At the College ROI Report, Sean Leslie writes:
Our survey showed the mid-career median pay for respondents whose household income was in the bottom 25 percent of the income distribution (again, self-reported) when they attended college is $72,700. The mid-career median pay increases to $80,100 for respondents whose household was in the middle 50 percent of the income distribution. And respondents whose household income was in the top 25 percent have the highest mid-career earning potential post-graduation, with a median pay of $99,600. This pattern holds true across job levels.
Why Does Household Income Affect Future Earnings?
It’s impossible to say, based on this data, exactly why students from lower-income households earn less when they embark on their post-graduation careers. But there are a few obvious possibilities.
“What [researchers] are finding is that low-income students don’t experience college the same way as their affluent peers,” says Aaron French, creator of “Education on Tap,” in a podcast at The Washington Post. “The networking, the job access, they just can’t be college kids. No time for fraternities or sororities, no intramural lacrosse teams, and forget about the a cappella group. Kids from low-income backgrounds are just trying to hang on and hang in.”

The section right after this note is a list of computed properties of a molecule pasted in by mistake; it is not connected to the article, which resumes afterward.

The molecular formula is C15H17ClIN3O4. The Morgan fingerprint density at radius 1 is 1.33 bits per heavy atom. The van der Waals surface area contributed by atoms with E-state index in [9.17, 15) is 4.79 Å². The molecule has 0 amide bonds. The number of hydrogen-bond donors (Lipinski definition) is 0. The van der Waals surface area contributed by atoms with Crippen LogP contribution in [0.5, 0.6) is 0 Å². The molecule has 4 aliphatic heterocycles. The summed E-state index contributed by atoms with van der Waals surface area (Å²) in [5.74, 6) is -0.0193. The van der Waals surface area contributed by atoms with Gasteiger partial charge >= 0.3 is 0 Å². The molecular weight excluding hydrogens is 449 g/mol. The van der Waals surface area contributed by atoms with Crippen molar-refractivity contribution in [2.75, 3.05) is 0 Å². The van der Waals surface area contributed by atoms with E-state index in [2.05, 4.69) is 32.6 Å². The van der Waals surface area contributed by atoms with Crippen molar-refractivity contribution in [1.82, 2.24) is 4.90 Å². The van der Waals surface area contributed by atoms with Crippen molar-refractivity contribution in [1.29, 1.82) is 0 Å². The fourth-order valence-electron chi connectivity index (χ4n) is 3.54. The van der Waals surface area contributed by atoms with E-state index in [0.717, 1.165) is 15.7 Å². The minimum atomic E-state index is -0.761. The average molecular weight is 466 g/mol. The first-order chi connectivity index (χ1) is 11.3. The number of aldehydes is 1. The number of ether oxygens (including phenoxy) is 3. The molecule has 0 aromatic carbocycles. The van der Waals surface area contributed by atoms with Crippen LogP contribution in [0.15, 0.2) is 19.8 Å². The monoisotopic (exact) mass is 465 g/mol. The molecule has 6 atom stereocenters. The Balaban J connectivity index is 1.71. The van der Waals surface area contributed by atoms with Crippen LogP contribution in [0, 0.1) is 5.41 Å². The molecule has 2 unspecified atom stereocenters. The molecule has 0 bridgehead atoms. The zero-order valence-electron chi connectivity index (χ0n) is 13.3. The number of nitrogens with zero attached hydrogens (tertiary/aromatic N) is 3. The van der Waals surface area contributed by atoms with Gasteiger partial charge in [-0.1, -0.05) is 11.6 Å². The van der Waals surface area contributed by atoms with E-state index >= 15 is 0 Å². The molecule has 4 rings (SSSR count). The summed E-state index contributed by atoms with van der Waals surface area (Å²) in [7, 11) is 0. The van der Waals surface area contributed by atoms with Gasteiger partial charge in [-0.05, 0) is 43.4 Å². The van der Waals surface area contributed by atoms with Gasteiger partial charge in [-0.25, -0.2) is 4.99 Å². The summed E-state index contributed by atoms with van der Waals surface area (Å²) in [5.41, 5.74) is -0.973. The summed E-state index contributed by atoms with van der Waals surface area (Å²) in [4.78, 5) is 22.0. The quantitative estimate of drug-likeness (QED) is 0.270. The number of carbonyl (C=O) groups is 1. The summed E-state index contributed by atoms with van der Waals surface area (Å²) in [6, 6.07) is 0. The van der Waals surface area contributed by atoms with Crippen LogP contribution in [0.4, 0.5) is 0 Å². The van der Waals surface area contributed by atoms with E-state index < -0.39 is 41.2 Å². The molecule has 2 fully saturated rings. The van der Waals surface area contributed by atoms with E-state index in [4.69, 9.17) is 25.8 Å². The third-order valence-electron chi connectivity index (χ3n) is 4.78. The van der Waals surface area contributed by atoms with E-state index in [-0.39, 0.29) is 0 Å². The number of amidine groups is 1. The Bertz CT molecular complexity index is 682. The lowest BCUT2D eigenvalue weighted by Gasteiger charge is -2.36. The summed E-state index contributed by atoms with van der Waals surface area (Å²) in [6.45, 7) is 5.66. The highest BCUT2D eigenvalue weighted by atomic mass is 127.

Time is money, and low-income students have less of both. They might miss out on unpaid internships, for example, because they’re forced to take paying jobs that yield fewer connections. And, as French says, less time for extracurriculars means less time to build the network that comes with playing sports or participating in Greek life.
Experts say that up to 85 percent of jobs are found through networking. Without time to build their network, lower-income students might miss out on higher-paying jobs after graduation.
For more information, check out PayScale’s College ROI Report.Is the impact of college different for low-income college students?Click To Tweet
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